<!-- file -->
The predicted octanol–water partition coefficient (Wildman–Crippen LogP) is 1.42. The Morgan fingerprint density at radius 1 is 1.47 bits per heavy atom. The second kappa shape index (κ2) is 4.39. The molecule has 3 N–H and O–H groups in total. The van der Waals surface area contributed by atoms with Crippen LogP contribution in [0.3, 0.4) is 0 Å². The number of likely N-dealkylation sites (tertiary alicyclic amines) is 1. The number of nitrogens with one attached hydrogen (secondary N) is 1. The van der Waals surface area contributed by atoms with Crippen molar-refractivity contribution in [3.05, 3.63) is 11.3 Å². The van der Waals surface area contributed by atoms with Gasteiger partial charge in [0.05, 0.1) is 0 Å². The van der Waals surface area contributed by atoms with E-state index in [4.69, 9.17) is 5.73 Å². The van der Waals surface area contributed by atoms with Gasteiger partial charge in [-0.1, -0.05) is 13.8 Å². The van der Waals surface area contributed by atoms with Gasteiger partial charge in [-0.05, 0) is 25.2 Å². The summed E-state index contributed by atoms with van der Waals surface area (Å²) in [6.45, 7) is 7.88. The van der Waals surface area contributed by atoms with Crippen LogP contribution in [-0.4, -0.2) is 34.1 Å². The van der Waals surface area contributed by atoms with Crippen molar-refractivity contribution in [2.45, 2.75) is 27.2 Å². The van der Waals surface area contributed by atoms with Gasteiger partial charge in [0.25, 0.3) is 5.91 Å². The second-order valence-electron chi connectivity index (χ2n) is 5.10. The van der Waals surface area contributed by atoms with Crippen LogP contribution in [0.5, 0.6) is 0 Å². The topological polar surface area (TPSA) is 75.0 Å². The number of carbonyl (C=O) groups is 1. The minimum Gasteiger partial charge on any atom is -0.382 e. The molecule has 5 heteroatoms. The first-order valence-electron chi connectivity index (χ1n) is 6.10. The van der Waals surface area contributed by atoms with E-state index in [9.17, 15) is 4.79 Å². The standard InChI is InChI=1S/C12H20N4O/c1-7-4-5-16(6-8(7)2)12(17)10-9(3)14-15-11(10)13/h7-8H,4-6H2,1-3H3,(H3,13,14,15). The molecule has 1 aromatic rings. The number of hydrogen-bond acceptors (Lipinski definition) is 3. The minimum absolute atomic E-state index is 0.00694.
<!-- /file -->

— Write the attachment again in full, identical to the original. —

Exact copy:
The predicted octanol–water partition coefficient (Wildman–Crippen LogP) is 1.42. The Morgan fingerprint density at radius 1 is 1.47 bits per heavy atom. The second kappa shape index (κ2) is 4.39. The molecule has 3 N–H and O–H groups in total. The van der Waals surface area contributed by atoms with Crippen LogP contribution in [0.3, 0.4) is 0 Å². The number of likely N-dealkylation sites (tertiary alicyclic amines) is 1. The number of nitrogens with one attached hydrogen (secondary N) is 1. The van der Waals surface area contributed by atoms with Crippen molar-refractivity contribution in [3.05, 3.63) is 11.3 Å². The van der Waals surface area contributed by atoms with Gasteiger partial charge in [0.05, 0.1) is 0 Å². The van der Waals surface area contributed by atoms with E-state index in [4.69, 9.17) is 5.73 Å². The van der Waals surface area contributed by atoms with Gasteiger partial charge in [-0.1, -0.05) is 13.8 Å². The van der Waals surface area contributed by atoms with Gasteiger partial charge in [-0.05, 0) is 25.2 Å². The summed E-state index contributed by atoms with van der Waals surface area (Å²) in [6.45, 7) is 7.88. The van der Waals surface area contributed by atoms with Crippen LogP contribution in [-0.4, -0.2) is 34.1 Å². The van der Waals surface area contributed by atoms with Crippen molar-refractivity contribution in [2.45, 2.75) is 27.2 Å². The van der Waals surface area contributed by atoms with Gasteiger partial charge in [0.25, 0.3) is 5.91 Å². The second-order valence-electron chi connectivity index (χ2n) is 5.10. The van der Waals surface area contributed by atoms with Crippen LogP contribution in [0.5, 0.6) is 0 Å². The topological polar surface area (TPSA) is 75.0 Å². The number of carbonyl (C=O) groups is 1. The minimum Gasteiger partial charge on any atom is -0.382 e. The molecule has 5 heteroatoms. The first-order valence-electron chi connectivity index (χ1n) is 6.10. The van der Waals surface area contributed by atoms with E-state index in [9.17, 15) is 4.79 Å². The standard InChI is InChI=1S/C12H20N4O/c1-7-4-5-16(6-8(7)2)12(17)10-9(3)14-15-11(10)13/h7-8H,4-6H2,1-3H3,(H3,13,14,15). The molecule has 1 aromatic rings. The number of hydrogen-bond acceptors (Lipinski definition) is 3. The minimum absolute atomic E-state index is 0.00694.